Wednesday, 28 March 2012

Let the Great World Spin by Colum McCann

In New York August 1974, a man is tightrope walking between the newly built Twin Towers. At the same time the lives of strangers are going on below and include a radical Irish monk working in the Bronx, a Upper East Side housewife reeling from the death of her son, a drug-addled young artist and a prostitute who is trapped in her situation. The novel uses the chapters to focus on each character as each of their lives ‘spin’ towards each other.
Let the Great World Spin is a great read, the author manages to tie up all the various threads in each of the storylines without making the novel seem forced or contrived. The characters all carried their own burdens and the life’s of the rich, poor and tragic are well drawn without being sentimental. The author does not try to deliberately pull on the readers heart-strings or push some kind of agenda (which given the characters and setting would be very easy to do) but instead lets the lives’ and the stories play out and the characters fall where they fall.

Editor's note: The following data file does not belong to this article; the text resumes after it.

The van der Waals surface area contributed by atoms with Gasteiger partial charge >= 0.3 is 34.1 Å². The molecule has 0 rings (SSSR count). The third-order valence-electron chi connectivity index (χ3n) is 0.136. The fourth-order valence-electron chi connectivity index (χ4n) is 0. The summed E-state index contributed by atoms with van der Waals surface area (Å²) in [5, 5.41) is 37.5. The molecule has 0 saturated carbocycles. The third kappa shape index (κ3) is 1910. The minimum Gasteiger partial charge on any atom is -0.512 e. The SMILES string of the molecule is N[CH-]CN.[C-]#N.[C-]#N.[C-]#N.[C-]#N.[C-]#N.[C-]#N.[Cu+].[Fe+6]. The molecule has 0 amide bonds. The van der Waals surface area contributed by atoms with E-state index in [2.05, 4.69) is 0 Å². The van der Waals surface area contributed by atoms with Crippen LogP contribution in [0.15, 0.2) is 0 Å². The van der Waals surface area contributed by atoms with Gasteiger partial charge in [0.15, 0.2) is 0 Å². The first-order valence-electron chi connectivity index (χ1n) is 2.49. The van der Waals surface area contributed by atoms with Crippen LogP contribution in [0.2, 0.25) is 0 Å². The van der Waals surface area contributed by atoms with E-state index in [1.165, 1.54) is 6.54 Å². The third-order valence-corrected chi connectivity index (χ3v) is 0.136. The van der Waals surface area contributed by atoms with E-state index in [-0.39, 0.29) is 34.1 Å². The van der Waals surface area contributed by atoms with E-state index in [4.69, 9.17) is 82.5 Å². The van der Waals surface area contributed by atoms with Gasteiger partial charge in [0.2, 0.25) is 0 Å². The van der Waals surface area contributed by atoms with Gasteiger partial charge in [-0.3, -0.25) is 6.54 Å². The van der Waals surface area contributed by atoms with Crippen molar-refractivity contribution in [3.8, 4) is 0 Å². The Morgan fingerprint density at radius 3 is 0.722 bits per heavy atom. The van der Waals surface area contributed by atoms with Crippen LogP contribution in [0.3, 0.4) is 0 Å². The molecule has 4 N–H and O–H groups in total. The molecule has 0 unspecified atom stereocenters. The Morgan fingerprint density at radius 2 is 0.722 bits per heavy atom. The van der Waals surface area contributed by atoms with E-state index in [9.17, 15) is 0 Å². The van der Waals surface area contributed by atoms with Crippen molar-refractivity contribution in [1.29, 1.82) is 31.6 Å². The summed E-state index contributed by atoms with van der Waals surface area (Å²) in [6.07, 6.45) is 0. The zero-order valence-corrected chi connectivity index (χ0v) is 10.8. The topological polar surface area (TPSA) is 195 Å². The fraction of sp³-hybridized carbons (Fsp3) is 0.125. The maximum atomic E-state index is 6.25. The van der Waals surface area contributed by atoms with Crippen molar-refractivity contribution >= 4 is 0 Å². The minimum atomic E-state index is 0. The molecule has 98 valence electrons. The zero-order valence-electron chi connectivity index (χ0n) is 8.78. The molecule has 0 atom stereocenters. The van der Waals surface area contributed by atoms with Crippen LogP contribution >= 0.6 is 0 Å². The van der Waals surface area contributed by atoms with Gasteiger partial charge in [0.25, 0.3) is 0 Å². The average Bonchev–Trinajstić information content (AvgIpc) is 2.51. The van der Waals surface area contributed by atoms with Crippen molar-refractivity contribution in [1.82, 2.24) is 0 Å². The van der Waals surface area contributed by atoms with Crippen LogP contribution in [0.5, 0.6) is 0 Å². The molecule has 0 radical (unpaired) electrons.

Overall while it’s not a novel that I would read again, it was very enjoyable and I would read more of this authors work.
Verdict 4/5
Posted by Jess

Thursday, 22 March 2012

The Kreutzer Sonata by Leo Tolstoy

Not all of Tolstoy's works were the size of War & Peace as this rather short novella demonstrates. The Kreutzer Sonata begins with a man on a train (because most Russian novels have to involve a train ride at some point) telling the story of his marriage to a rather shocked passenger. The whole affair turns out to be a melodramatic, dark little tale about a couple that can't live with each other but then can’t seem to live without each other either.